Leaders from some of the UK’s most pioneering organisations have joined forces to explore the role of hydrogen in decarbonising the country’s industry, transport, and domestic heating sectors – which amount to 40% of the UK’s emissions, and the equivalent of 180 million tonnes of CO2.
As part of a UK-wide roadshow on the approach to the much-publicised UN Climate Change Conference (COP26) in Glasgow, the 10-stop tour visited ground-breaking projects across the country. This included Northern Gas Networks' Hydrogen House – the UK's first homes to feature 100% hydrogen gas appliances – Thames Estuary, Equinor's Hydrogen-to-Humber (H2H) Saltend project, Fuel Cell Systems, Johnson Matthey, DNV, and the Shell Learning Zone at the Aberdeen Science Centre.
As part of the roadshow, Pilkington UK – together with HyNet and HyDeploy – shared the news that its Greengate site in St Helens has recently undertaken two pioneering demonstrations of using hydrogen to replace natural gas in powering the furnace.
Each day during the trial, two tonnes of hydrogen were consumed – which could have provided an equivalent hydrogen blend to approximately 30,000 average-sized homes.
Elsewhere, Welsh Water – which announced its net zero by 2040 target earlier this year – shared details of its feasibility work to produce up to 2,000 kg per day of renewable bio-hydrogen at the site – enough to support a fleet of 100 hydrogen buses.
DGA chair Chris Barron, and director of gas networks at Costain, said: “Hydrogen – like many other decarbonised gases – can help us meet the UK’s ever-pressing need for net zero climate emissions, at low cost, with minimal disruption, and while creating thousands of sustainable jobs across the country.
“It has a particularly valuable role to play in the notoriously hard to decarbonise sectors – heavy transport, industry, and heat. As a nation, we rely heavily on these industries, but they account for over 40% of UK greenhouse gases. They’re therefore the elephant in the room if we don’t work together to create a deliverable pathway to a net zero energy infrastructure.”
Now complete, the tour explored the need for a regional focus, as part of the Government’s roadmap and Ten Point Plan, and the impact that the public could have if they were better informed and engaged with the subject.
Each stop was handpicked to help drive the conversation on hydrogen and the role it plays in the country’s energy transition strategy – with chosen locations showcasing their own perspective on the hydrogen agenda, to not only raise awareness at policy level but among regional communities too.
Matt Buckley, UK managing director of Pilkington UK, part of the NSG Group, explained: “We are proud to sit at the forefront of hydrogen innovation in the glass industry. Our team’s collaborations with HyNet and HyDeploy are enabling huge steps forward to be taken, as we work towards the decarbonisation of our activities.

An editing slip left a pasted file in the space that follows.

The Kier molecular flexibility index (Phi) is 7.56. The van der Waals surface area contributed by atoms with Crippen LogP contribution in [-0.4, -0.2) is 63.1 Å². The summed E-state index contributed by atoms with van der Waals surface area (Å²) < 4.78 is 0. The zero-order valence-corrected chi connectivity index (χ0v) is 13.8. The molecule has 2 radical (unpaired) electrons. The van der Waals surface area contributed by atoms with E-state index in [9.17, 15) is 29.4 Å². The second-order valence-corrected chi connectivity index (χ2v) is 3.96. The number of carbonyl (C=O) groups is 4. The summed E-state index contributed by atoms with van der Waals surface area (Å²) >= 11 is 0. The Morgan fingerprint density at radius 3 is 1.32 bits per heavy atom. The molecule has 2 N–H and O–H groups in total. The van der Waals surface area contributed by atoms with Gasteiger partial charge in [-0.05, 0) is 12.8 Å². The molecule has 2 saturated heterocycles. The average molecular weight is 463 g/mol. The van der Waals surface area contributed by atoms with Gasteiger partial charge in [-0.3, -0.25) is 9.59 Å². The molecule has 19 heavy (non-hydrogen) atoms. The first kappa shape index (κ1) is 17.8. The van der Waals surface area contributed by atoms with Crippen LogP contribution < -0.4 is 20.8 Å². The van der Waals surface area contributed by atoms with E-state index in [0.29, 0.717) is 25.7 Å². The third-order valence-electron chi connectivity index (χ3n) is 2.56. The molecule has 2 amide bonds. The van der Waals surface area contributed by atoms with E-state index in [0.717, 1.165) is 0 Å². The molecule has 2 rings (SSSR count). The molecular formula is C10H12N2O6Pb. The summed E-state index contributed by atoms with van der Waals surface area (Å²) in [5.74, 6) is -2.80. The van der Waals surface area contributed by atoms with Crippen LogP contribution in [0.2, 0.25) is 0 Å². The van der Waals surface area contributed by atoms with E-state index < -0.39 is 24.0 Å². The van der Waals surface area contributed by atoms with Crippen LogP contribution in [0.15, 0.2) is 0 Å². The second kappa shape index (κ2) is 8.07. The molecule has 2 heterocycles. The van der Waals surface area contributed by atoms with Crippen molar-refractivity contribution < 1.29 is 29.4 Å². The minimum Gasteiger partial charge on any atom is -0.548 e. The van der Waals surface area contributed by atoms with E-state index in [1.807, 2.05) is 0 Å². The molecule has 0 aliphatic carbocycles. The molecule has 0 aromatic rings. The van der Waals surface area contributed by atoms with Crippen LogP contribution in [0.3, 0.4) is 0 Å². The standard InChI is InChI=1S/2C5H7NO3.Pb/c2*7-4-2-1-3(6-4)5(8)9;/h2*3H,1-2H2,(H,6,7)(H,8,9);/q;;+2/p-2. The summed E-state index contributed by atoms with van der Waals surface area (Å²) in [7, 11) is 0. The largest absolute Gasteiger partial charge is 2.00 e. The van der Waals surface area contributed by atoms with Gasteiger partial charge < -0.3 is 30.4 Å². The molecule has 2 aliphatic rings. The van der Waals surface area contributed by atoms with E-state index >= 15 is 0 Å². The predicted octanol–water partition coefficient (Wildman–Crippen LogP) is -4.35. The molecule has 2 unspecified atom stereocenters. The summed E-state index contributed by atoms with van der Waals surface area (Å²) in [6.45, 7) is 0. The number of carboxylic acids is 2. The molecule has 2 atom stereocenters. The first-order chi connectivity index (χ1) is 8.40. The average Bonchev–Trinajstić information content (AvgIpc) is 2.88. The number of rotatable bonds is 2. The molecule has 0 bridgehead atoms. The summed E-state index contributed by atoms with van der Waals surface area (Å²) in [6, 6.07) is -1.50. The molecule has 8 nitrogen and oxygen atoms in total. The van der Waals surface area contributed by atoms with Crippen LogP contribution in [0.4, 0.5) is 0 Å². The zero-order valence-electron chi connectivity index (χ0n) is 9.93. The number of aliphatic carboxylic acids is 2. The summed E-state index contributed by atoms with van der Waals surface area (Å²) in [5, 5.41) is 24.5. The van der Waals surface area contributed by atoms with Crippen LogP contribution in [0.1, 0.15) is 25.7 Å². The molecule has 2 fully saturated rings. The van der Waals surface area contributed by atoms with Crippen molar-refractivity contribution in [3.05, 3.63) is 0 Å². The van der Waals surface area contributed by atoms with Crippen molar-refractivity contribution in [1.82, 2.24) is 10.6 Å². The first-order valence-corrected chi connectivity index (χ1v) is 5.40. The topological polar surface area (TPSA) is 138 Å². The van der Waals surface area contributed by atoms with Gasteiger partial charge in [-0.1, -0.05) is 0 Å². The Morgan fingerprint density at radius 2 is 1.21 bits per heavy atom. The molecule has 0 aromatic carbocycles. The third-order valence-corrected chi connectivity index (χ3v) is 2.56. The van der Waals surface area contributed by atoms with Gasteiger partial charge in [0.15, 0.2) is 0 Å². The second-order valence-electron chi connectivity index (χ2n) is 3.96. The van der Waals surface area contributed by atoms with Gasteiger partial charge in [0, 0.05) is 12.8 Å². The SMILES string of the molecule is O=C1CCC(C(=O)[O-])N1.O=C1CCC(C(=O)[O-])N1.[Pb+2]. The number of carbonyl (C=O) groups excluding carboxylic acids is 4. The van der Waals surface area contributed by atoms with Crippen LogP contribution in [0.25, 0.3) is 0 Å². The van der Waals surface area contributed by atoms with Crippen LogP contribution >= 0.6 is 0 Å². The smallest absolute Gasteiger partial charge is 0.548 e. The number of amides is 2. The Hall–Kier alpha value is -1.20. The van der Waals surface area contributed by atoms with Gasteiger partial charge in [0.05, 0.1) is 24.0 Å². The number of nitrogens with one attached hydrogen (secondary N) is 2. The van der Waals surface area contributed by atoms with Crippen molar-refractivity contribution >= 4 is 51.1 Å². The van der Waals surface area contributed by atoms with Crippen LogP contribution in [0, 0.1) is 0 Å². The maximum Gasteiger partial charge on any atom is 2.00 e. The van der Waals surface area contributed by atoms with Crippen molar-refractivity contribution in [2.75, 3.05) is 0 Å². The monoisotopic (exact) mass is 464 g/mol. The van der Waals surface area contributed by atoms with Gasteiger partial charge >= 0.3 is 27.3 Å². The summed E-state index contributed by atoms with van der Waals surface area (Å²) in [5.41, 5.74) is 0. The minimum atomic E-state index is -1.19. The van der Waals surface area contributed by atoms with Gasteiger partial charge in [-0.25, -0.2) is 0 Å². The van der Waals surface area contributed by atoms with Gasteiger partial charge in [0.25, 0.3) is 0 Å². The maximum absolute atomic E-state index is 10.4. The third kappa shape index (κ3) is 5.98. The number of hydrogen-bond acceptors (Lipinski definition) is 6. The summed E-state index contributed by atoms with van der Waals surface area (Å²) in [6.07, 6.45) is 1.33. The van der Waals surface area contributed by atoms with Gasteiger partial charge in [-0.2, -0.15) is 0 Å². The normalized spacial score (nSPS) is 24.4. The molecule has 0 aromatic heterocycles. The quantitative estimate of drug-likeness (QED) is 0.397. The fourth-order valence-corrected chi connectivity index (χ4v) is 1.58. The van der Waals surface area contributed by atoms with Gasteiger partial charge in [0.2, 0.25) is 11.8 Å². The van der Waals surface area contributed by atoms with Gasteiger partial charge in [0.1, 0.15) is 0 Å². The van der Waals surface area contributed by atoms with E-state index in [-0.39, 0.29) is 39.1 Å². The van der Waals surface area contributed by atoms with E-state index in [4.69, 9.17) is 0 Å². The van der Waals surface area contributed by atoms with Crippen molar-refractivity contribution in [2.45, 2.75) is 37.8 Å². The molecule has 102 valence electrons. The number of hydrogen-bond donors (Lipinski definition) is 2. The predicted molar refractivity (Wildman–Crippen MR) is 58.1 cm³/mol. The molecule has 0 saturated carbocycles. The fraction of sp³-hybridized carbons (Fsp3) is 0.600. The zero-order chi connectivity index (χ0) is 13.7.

“Both trials have successfully demonstrated that it is possible to use hydrogen to safely and effectively fire a float glass plant. We now look forward to HyNet being fully up and running from 2025 in order to turn these demonstrations into reality.”
Ben Burggraaf, head of energy at Welsh Water added: “Producing bio-methane or even bio-hydrogen is an important step towards meeting our ambition to reach net zero by 2040 and achieving a 90% reduction in emissions by 2030.
“Using the biogas to produce renewable fuels could have up to 10 times larger decarbonisation impact than using it to produce renewable electricity, in particular when combined with Carbon Capture Utilisation and Storage technology – for example, producing food grade CO2.”
Andy Cornell, CEO at ABSL added: “The UK produces 30 million tonnes of waste a year which could generate up to 20 % of our energy needs. Sustainable production of biomethane and biohydrogen is critical for energy security.”
Iain Morley, hydrogen transformation manager at Wales and West Utilities, commented: “Bio substitute natural gas which Wales and West Utilities inject into the network can play a big role in reducing carbon emissions going forward. The HSE exemption of up to 1% hydrogen into the natural gas system delivers up to 5,000 tonnes of CO2 reduction which is the equivalent of 2.5k homes in the local area from the ABSL facility.”
Dr Phil Ingram, senior business development manager, low carbon hydrogen at Johnson Matthey, said: “Johnson Matthey was delighted to welcome the Decarbonised Gas Alliance roadshow to our sites in Teesside.
This is where our scientists and engineers created and continue to develop our award-winning low carbon hydrogen technology, which reduces CO2 emissions by over 95%. Manufacturing blue hydrogen at scale is a critical early step in decarbonisation, enabling us all to achieve net zero emissions targets and limit global temperature rises.”
Through innovation, collaboration, and greater public awareness throughout the regions, hydrogen can play a role in safely, quickly, and cost-effectively decarbonising UK infrastructure – providing the country with a stable pathway to net zero emissions.
The Decarbonised Gas Alliance (DGA) represents nearly 30 expert organisations who have come together to help decarbonise the gas system and meet the UK’s target of net zero climate emissions.
The Alliance offers a unique perspective to decarbonised gas markets including green, blue, and other ‘colours’ of hydrogen from biomass and plastics, as well as biogases and synthetic gas. The development of attractive market structures will be critically important in stimulating and underpinning decarbonised gas demand and supply side investment opportunity. The DGA is ready to help shape that process.